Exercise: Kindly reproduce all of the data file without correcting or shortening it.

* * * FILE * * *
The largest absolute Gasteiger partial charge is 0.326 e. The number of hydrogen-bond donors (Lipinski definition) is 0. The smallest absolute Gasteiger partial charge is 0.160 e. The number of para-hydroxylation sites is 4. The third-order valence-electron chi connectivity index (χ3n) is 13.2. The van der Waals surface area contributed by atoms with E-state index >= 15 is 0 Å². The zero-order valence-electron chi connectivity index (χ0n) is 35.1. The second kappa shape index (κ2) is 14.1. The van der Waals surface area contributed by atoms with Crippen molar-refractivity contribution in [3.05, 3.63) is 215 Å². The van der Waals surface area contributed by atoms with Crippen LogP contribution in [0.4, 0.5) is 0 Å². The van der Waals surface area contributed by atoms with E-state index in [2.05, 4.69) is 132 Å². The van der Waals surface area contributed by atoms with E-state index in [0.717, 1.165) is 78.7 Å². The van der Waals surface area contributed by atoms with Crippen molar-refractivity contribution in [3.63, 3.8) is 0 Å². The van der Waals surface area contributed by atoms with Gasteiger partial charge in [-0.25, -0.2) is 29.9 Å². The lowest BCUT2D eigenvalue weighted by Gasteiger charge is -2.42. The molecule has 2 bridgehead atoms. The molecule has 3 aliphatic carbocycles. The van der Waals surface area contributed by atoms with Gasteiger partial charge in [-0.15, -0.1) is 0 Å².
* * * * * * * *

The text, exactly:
The largest absolute Gasteiger partial charge is 0.326 e. The number of hydrogen-bond donors (Lipinski definition) is 0. The smallest absolute Gasteiger partial charge is 0.160 e. The number of para-hydroxylation sites is 4. The third-order valence-electron chi connectivity index (χ3n) is 13.2. The van der Waals surface area contributed by atoms with E-state index >= 15 is 0 Å². The zero-order valence-electron chi connectivity index (χ0n) is 35.1. The second kappa shape index (κ2) is 14.1. The van der Waals surface area contributed by atoms with Crippen molar-refractivity contribution in [3.05, 3.63) is 215 Å². The van der Waals surface area contributed by atoms with Crippen LogP contribution in [0.4, 0.5) is 0 Å². The van der Waals surface area contributed by atoms with E-state index in [2.05, 4.69) is 132 Å². The van der Waals surface area contributed by atoms with E-state index in [0.717, 1.165) is 78.7 Å². The van der Waals surface area contributed by atoms with Crippen molar-refractivity contribution in [3.63, 3.8) is 0 Å². The van der Waals surface area contributed by atoms with Gasteiger partial charge in [-0.25, -0.2) is 29.9 Å². The lowest BCUT2D eigenvalue weighted by Gasteiger charge is -2.42. The molecule has 2 bridgehead atoms. The molecule has 3 aliphatic carbocycles. The van der Waals surface area contributed by atoms with Gasteiger partial charge in [-0.15, -0.1) is 0 Å².